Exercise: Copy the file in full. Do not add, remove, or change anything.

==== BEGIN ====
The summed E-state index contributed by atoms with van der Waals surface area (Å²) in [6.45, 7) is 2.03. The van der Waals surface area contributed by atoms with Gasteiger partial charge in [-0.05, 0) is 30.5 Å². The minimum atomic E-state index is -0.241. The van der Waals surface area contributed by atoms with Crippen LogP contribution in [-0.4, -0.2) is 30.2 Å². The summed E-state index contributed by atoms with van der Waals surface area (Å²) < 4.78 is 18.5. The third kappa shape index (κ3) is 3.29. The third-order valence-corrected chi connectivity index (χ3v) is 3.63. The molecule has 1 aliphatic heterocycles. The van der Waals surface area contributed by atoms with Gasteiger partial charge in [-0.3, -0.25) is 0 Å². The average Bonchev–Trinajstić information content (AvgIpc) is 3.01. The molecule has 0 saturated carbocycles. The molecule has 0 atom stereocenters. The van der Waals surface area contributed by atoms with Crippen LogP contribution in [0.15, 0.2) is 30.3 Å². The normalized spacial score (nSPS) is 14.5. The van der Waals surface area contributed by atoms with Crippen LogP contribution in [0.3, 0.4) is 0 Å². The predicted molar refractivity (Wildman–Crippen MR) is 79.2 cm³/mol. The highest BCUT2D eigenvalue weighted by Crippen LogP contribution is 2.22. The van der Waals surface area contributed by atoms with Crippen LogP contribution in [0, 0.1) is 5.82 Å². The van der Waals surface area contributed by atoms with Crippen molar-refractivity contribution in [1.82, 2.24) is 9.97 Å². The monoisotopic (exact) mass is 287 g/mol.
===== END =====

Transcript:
The summed E-state index contributed by atoms with van der Waals surface area (Å²) in [6.45, 7) is 2.03. The van der Waals surface area contributed by atoms with Gasteiger partial charge in [-0.05, 0) is 30.5 Å². The minimum atomic E-state index is -0.241. The van der Waals surface area contributed by atoms with Crippen LogP contribution in [-0.4, -0.2) is 30.2 Å². The summed E-state index contributed by atoms with van der Waals surface area (Å²) < 4.78 is 18.5. The third kappa shape index (κ3) is 3.29. The third-order valence-corrected chi connectivity index (χ3v) is 3.63. The molecule has 1 aliphatic heterocycles. The van der Waals surface area contributed by atoms with Gasteiger partial charge in [-0.3, -0.25) is 0 Å². The average Bonchev–Trinajstić information content (AvgIpc) is 3.01. The molecule has 0 saturated carbocycles. The molecule has 0 atom stereocenters. The van der Waals surface area contributed by atoms with Crippen LogP contribution in [0.15, 0.2) is 30.3 Å². The normalized spacial score (nSPS) is 14.5. The van der Waals surface area contributed by atoms with Crippen LogP contribution in [0.3, 0.4) is 0 Å². The predicted molar refractivity (Wildman–Crippen MR) is 79.2 cm³/mol. The highest BCUT2D eigenvalue weighted by Crippen LogP contribution is 2.22. The van der Waals surface area contributed by atoms with Crippen LogP contribution in [0, 0.1) is 5.82 Å². The van der Waals surface area contributed by atoms with Crippen molar-refractivity contribution in [1.82, 2.24) is 9.97 Å². The monoisotopic (exact) mass is 287 g/mol.